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I have a multipart feature class of cities. I want to run a search cursor on a cities feature class where:

  1. one city is selected and a select layer by location is run to select all parcels that are within a certain distance X;
  2. Values from the selected parcels are then summed together;
  3. move on to the next city record

Currently, I am having trouble getting my select by location statement correct. Instead of only selecting the parcels that are within distance X of one city, it's selecting all the parcels that are within distance X of all the cities in the feature class.

    arcpy.MakeFeatureLayer_management(city, c_layer)
    cCursor = arcpy.SearchCursor(c_layer)
    print "Created search cursor on c_layer"

arcpy.MakeFeatureLayer_management(parcel, p_layer)

for row in cCursor:
    geoName = row.getValue("GEO_NAME")
    print geoName
    geoID = row.getValue("GEO_ID")
    print geoID     

    arcpy.SelectLayerByLocation_management(p_layer, "WITHIN_A_DISTANCE", c_layer, search_radius, "NEW_SELECTION")
    print "Completed select by location on p_layer"
    y = arcpy.GetCount_management(p_layer)
    print y
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I think the easiest solution to this is to convert multipart to single part, so 1 row in your table is 1 city. Use this tool to convert to single part. –  Hornbydd Sep 10 '13 at 15:42
    
I tried using the multipart to singlepart management on the city layer earlier and it still didn't work. –  user21681 Sep 10 '13 at 15:49
    
OK assuming you are working from single part features, what exactly is search_radius set to? I think it should be in the format of "1000 Meters" and not just "1000". Are your datasets in different projections? For example you are attempting to do a spatial selection from a dataset that is in meter units onto something that is in decimal degrees. –  Hornbydd Sep 10 '13 at 16:00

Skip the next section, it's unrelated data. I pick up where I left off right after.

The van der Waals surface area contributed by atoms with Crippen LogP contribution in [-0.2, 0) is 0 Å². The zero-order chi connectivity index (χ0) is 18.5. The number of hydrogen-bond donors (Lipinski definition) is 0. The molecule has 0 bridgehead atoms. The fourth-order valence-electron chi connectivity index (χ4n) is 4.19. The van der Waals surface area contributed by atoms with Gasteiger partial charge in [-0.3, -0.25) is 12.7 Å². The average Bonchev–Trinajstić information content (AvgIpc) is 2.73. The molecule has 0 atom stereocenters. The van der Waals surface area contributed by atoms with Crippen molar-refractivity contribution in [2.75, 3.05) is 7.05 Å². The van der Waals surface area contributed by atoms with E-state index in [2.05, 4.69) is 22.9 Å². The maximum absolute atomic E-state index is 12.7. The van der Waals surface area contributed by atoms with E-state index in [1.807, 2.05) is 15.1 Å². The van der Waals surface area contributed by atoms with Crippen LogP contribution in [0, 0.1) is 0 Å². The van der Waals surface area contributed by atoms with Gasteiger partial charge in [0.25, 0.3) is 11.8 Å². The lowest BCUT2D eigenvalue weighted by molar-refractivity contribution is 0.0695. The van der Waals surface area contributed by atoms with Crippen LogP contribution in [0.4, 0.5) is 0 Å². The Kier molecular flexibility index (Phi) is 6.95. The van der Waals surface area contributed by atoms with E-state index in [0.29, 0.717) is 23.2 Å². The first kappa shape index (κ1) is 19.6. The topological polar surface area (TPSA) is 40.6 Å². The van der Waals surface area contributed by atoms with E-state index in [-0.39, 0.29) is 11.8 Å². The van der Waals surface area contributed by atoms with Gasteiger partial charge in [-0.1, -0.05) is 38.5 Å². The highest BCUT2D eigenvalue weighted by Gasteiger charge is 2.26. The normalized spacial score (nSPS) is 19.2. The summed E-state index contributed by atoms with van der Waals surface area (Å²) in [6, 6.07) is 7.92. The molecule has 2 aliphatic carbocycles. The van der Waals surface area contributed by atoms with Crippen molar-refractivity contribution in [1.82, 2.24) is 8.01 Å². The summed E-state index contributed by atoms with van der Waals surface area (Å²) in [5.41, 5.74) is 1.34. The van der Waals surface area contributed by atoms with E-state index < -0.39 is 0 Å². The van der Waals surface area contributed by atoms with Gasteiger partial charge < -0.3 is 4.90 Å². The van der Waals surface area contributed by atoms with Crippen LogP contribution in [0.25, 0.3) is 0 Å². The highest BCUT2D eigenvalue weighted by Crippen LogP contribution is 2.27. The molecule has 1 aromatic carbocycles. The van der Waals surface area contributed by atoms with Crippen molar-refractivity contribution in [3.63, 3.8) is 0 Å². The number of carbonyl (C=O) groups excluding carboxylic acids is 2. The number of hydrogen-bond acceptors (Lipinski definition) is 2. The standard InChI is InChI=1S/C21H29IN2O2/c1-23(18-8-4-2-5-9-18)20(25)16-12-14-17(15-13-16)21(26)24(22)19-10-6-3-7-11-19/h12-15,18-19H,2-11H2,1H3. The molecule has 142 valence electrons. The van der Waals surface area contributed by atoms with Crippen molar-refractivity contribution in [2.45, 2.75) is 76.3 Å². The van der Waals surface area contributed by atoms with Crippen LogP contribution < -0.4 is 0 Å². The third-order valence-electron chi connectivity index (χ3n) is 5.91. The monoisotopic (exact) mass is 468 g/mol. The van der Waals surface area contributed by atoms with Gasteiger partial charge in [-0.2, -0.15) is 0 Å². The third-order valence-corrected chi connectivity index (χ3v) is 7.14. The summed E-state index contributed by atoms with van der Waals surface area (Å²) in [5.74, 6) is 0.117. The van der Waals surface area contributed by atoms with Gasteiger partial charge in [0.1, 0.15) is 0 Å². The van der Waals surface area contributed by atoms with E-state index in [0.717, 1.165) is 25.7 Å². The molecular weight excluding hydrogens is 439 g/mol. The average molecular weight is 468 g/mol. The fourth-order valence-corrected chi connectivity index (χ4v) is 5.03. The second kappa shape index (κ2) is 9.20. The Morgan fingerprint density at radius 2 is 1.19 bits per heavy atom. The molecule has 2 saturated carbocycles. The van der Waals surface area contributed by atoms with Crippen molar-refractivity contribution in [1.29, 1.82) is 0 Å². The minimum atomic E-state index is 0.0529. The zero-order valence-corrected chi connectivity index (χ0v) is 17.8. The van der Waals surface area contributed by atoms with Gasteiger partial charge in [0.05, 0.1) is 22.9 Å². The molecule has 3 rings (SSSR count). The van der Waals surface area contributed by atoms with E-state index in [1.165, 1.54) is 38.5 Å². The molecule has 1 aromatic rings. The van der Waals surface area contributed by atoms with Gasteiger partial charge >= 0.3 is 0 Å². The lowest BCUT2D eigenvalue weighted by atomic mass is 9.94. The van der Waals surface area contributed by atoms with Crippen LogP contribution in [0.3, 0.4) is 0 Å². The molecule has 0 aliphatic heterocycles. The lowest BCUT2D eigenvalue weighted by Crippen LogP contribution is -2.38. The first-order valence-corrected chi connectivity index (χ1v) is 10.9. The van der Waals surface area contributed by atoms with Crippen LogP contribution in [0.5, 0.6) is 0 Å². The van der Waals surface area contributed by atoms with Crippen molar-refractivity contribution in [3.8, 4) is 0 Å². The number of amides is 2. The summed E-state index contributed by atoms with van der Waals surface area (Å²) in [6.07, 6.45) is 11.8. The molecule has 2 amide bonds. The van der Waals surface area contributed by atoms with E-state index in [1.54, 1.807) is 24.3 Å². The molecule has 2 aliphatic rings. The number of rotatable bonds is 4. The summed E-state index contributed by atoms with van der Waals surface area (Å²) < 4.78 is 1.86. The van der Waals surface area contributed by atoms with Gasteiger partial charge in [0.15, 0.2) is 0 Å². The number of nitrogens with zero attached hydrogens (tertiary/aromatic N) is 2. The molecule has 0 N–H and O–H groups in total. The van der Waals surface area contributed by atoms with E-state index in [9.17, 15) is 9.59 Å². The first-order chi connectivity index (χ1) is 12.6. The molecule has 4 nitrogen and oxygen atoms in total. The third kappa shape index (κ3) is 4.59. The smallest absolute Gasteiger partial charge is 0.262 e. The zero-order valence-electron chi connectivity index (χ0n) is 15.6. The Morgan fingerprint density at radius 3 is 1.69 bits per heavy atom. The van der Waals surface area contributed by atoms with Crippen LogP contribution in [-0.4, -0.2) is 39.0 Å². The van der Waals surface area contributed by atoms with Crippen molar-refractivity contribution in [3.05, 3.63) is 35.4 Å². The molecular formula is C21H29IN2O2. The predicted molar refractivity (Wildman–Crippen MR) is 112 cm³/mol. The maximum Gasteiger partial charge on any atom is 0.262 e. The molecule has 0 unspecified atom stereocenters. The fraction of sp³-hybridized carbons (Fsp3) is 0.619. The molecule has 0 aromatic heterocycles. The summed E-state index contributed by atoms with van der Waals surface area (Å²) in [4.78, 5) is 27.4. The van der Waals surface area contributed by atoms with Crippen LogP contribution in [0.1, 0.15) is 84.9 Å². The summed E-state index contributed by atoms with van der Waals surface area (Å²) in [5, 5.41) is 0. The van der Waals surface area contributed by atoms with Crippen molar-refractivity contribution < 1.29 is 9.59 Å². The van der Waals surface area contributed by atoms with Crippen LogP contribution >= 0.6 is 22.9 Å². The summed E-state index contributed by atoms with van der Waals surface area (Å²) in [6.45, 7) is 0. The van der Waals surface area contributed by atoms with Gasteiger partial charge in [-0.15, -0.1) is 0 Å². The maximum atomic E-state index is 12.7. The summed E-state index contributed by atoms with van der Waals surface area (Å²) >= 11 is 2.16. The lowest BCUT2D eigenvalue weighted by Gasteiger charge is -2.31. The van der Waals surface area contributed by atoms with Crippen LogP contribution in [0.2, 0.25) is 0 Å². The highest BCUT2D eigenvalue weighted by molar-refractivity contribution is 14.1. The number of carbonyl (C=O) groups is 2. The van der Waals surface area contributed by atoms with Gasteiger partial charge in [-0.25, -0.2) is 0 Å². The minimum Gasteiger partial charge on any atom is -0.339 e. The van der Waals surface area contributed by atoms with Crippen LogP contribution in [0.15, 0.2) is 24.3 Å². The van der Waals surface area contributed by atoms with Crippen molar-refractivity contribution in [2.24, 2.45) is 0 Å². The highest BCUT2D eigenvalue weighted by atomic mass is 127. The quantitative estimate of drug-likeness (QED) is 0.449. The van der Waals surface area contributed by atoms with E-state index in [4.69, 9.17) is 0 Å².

My search_radius is defined as: search_distance = "5" search_units = "METERS" search_radius = str(search_distance) + " " + search_units All the files have the same projection. –  user21681 Sep 10 '13 at 16:17
    
what are you doing with geoName and geoID? You get them, print them and appear to do nothing else with them. Also your selectbylocation is within the cursor loop but nothing alters. Did you intend to have the cursor to select a city with the geoID and THEN use that selected point to select parcels within 5m? If so you need to put in a selectbyattribute call before the selectbylocation. –  Hornbydd Sep 10 '13 at 17:55

1 Answer 1

To accomplish this, first you need to select each individual city in your city feature class as you iterate through each row in your cursor. Since ArcGIS geoprocessing only occurs on selected items, once a city is selected, further selections will only occur in relation to selected features.

I'm assuming that each row in your city feature class represents a city, although the discussion of multipart features makes me a little unsure. Whatever the case, the basic idea still holds true. Select whatever represents a city, and then select parcels associated.

If each feature is a unique city, try this code:

arcpy.MakeFeatureLayer_management(city, c_layer)
cCursor = arcpy.SearchCursor(c_layer)
print "Created search cursor on c_layer"

arcpy.MakeFeatureLayer_management(parcel, p_layer)

cOIDField = arcpy.Describe (c_layer).OIDFieldName

for row in cCursor:
    geoName = row.getValue("GEO_NAME")
    print geoName
    geoID = row.getValue("GEO_ID")
    print geoID

    #sql statement to select one feature by OID
    sql = '"' + cOIDField + '" = \'' + row.getValue(cOIDField) + "'"
    #select by attribute cities using sql statement
    arcpy.SelectLayerByAttribute_management (c_layer, "", sql)
    arcpy.SelectLayerByLocation_management(p_layer, "WITHIN_A_DISTANCE", c_layer, search_radius, "NEW_SELECTION")
    y = arcpy.GetCount_management(p_layer)
    print y

I hope this helps!

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